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Legends are usually very old stories with little or no evidence to prove them. Legends are often passed on by word-of-mouth. They are very similar to myths.

Legends can also be famous or historically significant people, places, art, etc.. We sometimes say of someone who is extremely famous that they are a "legend" or "of legendary fame".

Examples of legends are Ali Baba, the Fountain of Youth, and the Loch Ness Monster. Some legends are stories about real people; others are not. Robin Hood for example might have been real but most the stories about him are definitely fiction.

Legendary emperors of Japan[change | change source]

The current Emperor of Japan[1] is considered the 125th monarch according to Japan's traditional order of succession.[2]

The earliest Japanese emperors are believed to be mythical or legendary.[3] These historical figures have been included in the traditional list of emperors since the reign of Emperor Kammu, who was the 50th monarch of the Yamato dynasty.[4]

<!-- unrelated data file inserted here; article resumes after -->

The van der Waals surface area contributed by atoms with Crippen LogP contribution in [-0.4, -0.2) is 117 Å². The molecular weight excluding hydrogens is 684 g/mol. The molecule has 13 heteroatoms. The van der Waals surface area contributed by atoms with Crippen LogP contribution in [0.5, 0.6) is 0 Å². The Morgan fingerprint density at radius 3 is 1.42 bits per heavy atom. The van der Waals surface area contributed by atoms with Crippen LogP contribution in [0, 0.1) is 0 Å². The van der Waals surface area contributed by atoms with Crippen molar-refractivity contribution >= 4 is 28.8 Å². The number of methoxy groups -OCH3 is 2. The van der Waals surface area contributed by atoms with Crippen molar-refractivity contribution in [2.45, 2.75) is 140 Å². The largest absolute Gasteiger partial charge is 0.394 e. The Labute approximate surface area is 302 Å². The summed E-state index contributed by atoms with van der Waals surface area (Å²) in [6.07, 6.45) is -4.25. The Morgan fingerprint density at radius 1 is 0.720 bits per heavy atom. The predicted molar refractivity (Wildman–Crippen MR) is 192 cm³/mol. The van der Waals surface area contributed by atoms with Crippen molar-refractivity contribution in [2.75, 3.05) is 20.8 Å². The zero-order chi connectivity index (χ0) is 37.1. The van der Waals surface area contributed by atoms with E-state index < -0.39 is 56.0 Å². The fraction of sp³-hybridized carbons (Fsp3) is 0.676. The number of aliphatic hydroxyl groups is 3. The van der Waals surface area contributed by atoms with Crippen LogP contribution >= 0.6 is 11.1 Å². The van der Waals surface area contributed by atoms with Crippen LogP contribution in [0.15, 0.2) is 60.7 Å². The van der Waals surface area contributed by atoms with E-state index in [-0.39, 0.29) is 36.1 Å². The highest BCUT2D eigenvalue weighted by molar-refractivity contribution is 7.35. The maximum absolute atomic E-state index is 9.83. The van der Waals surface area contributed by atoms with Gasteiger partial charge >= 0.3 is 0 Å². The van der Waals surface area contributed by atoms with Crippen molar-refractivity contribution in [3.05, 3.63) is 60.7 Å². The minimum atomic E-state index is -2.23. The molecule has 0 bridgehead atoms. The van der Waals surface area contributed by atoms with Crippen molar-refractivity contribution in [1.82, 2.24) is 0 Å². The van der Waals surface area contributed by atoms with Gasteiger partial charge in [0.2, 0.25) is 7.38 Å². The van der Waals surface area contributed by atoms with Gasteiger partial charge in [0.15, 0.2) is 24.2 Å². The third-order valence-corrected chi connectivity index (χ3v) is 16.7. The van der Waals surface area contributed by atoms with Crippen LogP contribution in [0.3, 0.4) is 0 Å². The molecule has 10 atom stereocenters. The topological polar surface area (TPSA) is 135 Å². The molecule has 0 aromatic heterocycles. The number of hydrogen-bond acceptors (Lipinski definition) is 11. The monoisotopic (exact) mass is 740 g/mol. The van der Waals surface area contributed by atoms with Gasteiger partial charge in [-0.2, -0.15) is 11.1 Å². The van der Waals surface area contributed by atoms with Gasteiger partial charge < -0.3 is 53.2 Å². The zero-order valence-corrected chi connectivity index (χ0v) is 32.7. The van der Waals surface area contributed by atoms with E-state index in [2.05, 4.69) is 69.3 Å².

There is very little information for study from before the rule of the 29th monarch, Emperor Kimmei who reigned in the 6th century.[5] Historians consider details about the life of Emperor Kimmei might not be true, but probably are.[6]

Some details of the lives of the early emperors are considered likely to be untrue.[7]

These legends are found in the earliest written records which date from the 8th century—the Kojiki (711)[8] and the Nihonshoki (720).[9]

References[change | change source]

  1. Imperial Household Agency: Genealogy of the Imperial Family; retrieved 2011-10-25.
  2. "Prince Akihito comes of age," Life, Vol. 23, No. 33. (December 8, 1952), pp. 70-76; retrieved 2011-10-25.
  3. Martin, Peter. (1997). The Chrysanthemum Throne, pp. 153-158.
  4. Aston, William George. (1896). Nihongi, pp. 109.
  5. Parry, Richard Lloyd. "Japan guards the emperors' secrets; Ban on digs in ancient imperial tombs frustrates archaeologists", The Independent (London). 12 November 1995
  6. Kelly, Charles F. "Kofun Culture," Japanese Archaeology. April 27, 2009; retrieved 2011-10-25.
  7. Titsingh, Isaac. (1834). Annales des empereurs du japon, pp. 34-36; Brown, Delmer M. (1979). Gukanshō, pp. 261-262; Varley, H. Paul. (1980). Jinnō Shōtōki, pp. 123-124.
  8. Titsingh, p. 64.
  9. Titsingh, p. 66.